Monday, August 11, 2014


"My advice to Obama would be to lay low. This sectarian-nationalist process has been boiling up for a more than a century. It should be seen as part of the breakdown of the Ottoman order and emergence of nationalism. I compare what is going on in the Levant today to Central Europe during WWII. In Central Europe, the great powers drew national borders after WWI, carving up the lands of the defeated empires without rearranging the peoples to fit them. Thus Poland was only 64% Polish before WWII. Czechoslovakia was made up of close to 25% minorities. WWII was the “great sorting out.” (Read: ) Over the war years, the peoples of central Europe were rearranged according to the WWI borders. By the end of WWII, Poland and Czechoslovakia had been reduced to their core Polish and Czechoslovak peoples. They got rid of their unwanted (Jews) or guilty (think the 12 million Germans of central Europe) minorities, along with many others. It was a nasty and brutal nation-building process. Of course, in the Middle East, the emergence of national identities is bedeviled by competing religious identities, which seem to be stronger than both “Arabism” or “Iraqism.” I doubt we will see high degrees of Shiite-Sunni cooperation in the coming months. If the U.S. sticks its long oar into this mess, the U.S. will end up with a broken oar. It seems possible that within the next two years, ISIS will largely be destroyed by the concerted action of both Iraqi and Syrian forces with help from Iran and possibly the U.S. Sunni Arabs will not be pacified so long as they receive scant justice and minimal political representation in both Syria and Iraq, but ISIS cannot represent their needs. It is an expression of sectarianism run amok".
Joshua Landis, "The Future of ISIS and the Sectarian Response: ISIS has Picked a Fight it Cannot Win". Syria Comment. 15 June 2014, in
"After years of bringing the US military out of Iraq, Barack Obama took just a couple of days this week and a few hastily called meetings with his national security team to send them back in. In doing so, Mr Obama became the fourth consecutive US president to bomb the Middle East country, with no sign that this latest intervention will be any more decisive than that of his predecessors in ending Iraq’s longstanding internal conflicts. Mr Obama’s hand was forced by the rapid advance of the militant army of Islamic State of Iraq and the Levant (Isis) and their threat of “genocide” against 40,000 Yazidis, a Kurdish-speaking minority who had fled to a mountain top in search of sanctuary. Mr Obama dressed up the US intervention in the lofty language of US exceptionalism, about how only Washington combined the military means and the political values to prevent Isis from slaughtering ethnic minorities".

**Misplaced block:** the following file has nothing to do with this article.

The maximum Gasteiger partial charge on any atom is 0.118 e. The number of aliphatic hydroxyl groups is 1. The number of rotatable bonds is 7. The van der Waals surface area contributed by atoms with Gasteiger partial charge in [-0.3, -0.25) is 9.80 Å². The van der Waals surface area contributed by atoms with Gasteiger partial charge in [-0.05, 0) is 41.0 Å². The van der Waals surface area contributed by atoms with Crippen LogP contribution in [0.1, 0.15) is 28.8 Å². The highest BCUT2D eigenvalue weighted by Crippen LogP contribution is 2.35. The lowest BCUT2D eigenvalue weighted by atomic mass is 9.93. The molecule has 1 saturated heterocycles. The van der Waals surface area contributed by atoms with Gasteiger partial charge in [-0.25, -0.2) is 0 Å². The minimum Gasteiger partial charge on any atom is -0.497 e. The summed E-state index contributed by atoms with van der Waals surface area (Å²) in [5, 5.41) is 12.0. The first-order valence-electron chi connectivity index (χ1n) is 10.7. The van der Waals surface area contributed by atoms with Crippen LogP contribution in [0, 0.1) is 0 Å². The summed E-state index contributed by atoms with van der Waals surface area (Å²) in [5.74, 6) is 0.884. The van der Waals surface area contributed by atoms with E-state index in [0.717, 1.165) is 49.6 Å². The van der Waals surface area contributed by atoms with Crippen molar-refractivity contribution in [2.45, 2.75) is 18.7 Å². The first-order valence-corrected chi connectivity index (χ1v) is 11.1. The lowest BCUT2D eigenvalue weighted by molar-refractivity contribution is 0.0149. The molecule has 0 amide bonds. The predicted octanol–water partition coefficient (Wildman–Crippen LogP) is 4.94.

Richard McGregor, "Obama’s hand in Iraq forced by rapid advance of Isis". The Financial Times. 8 August 2014, in
There are many different things that can be said about the air strikes against the Al Qaeda-like, Sunni-extremists of ISIS that American forces have commenced this week-end just past. By definition the American government has decided to ignore the rather cavalier and indeed heartless advice offered by Syria Comment's Joshua Landis. About which the best one may say is the less said the better. Does Landis know how much horrible human suffering was involved in the national realignment that Central and Eastern Europe underwent circa 1939-1946? With that being said, it seems evident that the Americans have intelligently decided to overtly assist with air strikes and indeed back with military assistance the Kurdish military 1. With the regime in Baghdad close to be an out and out Persian puppet regime, it is imperative that the Kurdish Regional Government in Erbil be fully and strongly supported by the Americans and the other Western powers. Not only as a counter to the Sunni fanatics of ISIS but also as a Western sheet anchor, in the region vis-à-vis towards both Baghdad and Persia. To stand back and to not fully and overtly support the Kurdish Regional government would be a major erratum. Both geopolitically and militarily. One may only hope that the Americans and their allies moves forward as expeditiously as possible along these new policy lines. As the ex-CIA & NSC Arab military analyst, Kenneth Pollack, notes regardless of the initial success of American air strikes, it is still quite possible that ISIS will endeavor to attack other areas currently controlled by the Kurds:
"Because the Peshmerga are stretched somewhat thin across their 650-mile front, ISIS may be able to find a weak spot and exploit it. Perhaps even to break through and threaten another major Kurdish city. Will the U.S. employ air power to defeat such a new assault? Personally, I hope so" 2.
1. Erika Solomon & Richard McGregor, "US gives military aid to Iraqi Kurds fighting Isis". The Financial Times. 11 August 2014, in
2. Kenneth Pollack, "Iraq: Understanding the ISIS Offensive Against the Kurds". The Brookings Institute. 11 August 2014, in


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